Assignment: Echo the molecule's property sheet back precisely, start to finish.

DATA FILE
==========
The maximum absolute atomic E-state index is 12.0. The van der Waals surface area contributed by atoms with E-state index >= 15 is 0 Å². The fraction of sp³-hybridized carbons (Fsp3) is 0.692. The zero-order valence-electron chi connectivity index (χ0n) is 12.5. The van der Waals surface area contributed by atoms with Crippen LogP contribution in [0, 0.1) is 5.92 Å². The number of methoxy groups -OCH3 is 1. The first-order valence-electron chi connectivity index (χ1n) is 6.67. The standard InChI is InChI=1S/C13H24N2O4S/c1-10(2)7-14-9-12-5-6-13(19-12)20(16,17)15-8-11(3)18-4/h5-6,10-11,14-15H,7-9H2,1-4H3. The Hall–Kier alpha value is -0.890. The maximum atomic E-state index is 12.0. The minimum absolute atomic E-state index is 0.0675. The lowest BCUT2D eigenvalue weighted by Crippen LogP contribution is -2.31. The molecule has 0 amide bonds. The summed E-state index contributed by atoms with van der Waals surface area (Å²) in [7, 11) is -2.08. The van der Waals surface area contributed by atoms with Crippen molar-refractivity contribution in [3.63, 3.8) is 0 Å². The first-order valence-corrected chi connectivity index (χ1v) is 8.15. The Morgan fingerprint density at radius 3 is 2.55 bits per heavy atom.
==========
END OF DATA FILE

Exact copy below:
The maximum absolute atomic E-state index is 12.0. The van der Waals surface area contributed by atoms with E-state index >= 15 is 0 Å². The fraction of sp³-hybridized carbons (Fsp3) is 0.692. The zero-order valence-electron chi connectivity index (χ0n) is 12.5. The van der Waals surface area contributed by atoms with Crippen LogP contribution in [0, 0.1) is 5.92 Å². The number of methoxy groups -OCH3 is 1. The first-order valence-electron chi connectivity index (χ1n) is 6.67. The standard InChI is InChI=1S/C13H24N2O4S/c1-10(2)7-14-9-12-5-6-13(19-12)20(16,17)15-8-11(3)18-4/h5-6,10-11,14-15H,7-9H2,1-4H3. The Hall–Kier alpha value is -0.890. The maximum atomic E-state index is 12.0. The minimum absolute atomic E-state index is 0.0675. The lowest BCUT2D eigenvalue weighted by Crippen LogP contribution is -2.31. The molecule has 0 amide bonds. The summed E-state index contributed by atoms with van der Waals surface area (Å²) in [7, 11) is -2.08. The van der Waals surface area contributed by atoms with Crippen molar-refractivity contribution in [3.63, 3.8) is 0 Å². The first-order valence-corrected chi connectivity index (χ1v) is 8.15. The Morgan fingerprint density at radius 3 is 2.55 bits per heavy atom.